"I'm definitely looking forward to it," Macumber said. "I think I've got a little bit left in the tank. I have a day tomorrow to just cheer on my team, relax, chill out and then be ready to go Sunday."
The idea of running another three-plus miles in less than 48 hours might sound unpleasant, but it's exactly where Macumber wants to be.
"I love it," Macumber said. "I couldn't ask it for it to be in a better place my last year, going out on the home course with all my teammates and people supporting me. I'm just really happy to be here."
The senior, however, wasn't having any of it.
Sensing an opportunity to score important points, Macumber said she wanted to run the 10,000 as well.
"That's 25 laps," Edrick Floreal said. "I don't even know if I'm that courageous to volunteer for that."
Macumber has only recently gotten healthy, running in two races in April after coping with "dings and dangs," in the words of her head coach. It would have been understandable for Macumber to want to focus solely on the 5,000 with the end of her collegiate career fast approaching.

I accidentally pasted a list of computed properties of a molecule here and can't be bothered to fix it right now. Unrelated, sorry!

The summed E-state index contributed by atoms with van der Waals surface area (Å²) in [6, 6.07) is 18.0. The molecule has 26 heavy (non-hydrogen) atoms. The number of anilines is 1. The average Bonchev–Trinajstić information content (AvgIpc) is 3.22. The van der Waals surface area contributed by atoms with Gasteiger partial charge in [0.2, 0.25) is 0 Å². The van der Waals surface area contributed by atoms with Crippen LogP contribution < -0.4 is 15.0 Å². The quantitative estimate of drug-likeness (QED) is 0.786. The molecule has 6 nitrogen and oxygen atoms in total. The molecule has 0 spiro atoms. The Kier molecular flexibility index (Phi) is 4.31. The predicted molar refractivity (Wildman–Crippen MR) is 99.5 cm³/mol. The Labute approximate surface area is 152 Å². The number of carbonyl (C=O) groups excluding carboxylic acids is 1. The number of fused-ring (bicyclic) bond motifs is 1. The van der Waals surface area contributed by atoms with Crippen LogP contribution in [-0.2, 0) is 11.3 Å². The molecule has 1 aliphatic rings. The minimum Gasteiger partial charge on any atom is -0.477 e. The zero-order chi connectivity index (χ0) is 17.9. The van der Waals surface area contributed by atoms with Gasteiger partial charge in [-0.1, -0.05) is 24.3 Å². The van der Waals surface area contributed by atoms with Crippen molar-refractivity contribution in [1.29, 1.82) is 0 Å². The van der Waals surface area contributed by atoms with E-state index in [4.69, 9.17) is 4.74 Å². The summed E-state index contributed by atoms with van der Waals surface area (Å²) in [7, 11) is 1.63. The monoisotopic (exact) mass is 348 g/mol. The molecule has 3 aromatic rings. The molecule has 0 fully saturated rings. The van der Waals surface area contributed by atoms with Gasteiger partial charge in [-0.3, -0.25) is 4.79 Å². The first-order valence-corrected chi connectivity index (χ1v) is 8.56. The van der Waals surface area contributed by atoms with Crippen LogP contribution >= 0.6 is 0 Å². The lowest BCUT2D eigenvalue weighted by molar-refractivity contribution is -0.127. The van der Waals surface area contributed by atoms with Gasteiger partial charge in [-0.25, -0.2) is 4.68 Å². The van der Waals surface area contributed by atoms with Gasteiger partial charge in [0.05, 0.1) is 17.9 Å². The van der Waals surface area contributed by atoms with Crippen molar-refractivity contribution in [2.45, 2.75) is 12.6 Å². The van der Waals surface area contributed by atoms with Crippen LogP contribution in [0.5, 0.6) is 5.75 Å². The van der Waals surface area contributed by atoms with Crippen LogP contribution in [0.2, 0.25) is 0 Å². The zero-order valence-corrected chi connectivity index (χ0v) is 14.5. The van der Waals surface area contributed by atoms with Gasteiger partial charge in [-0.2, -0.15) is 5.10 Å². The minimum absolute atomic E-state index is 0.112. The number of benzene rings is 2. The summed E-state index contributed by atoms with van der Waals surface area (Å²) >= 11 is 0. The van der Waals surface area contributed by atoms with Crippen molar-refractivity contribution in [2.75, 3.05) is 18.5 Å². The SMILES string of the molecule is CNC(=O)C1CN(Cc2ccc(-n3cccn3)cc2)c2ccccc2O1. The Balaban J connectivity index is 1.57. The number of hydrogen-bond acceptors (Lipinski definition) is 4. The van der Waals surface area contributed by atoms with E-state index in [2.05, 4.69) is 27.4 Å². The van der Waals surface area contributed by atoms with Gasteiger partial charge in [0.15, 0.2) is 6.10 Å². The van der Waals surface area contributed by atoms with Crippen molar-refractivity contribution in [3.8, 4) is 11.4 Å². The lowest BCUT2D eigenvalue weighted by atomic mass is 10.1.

Instead, she abandoned self-interest for the sake of her Kentucky team.
"That's kind of the character of this team: People are beginning to volunteer," Floreal said. "That's what I want. I want the kids to come to my office and say, 'Hey, I think I can do this event and get a couple points for you.' That's kind of what we've got going on right now."
The timing couldn't be better.
UK -- its women's team ranked sixth nationally and the men ranked No. 19 -- is set to host one of the nation's best track meets Thursday through Sunday. It's a big moment in the growth of a program only just beginning to tap into the vast potential Floreal sees in it.
"We planted the seed and it just broke ground a little bit," Floreal said. "I know we're excited about that but in my wildest dreams, I want to run out of trophy space."
Floreal, from the moment he left his head-coaching post at perennial power Stanford to come to Lexington, has preached the importance of hosting elite meets. There's a caveat though.
"There's nothing worse than hosting it and not to be so good," Floreal said. "It sort of exposes you to the fans that, 'Oh, we're not very good.' But the fact that we're pretty good and we're a contender and having it home, it makes it even more special. That's really what I'm excited about, that the fans are going to get a chance to see some quality kids compete against the toughest conference in the country."
There's no disputing the strength of the SEC.
On both the men's and women's side, eight of the teams ranked in the nation's top 20 will compete this weekend. Three 2012 Olympians will be in action with many more sure to join them in 2016.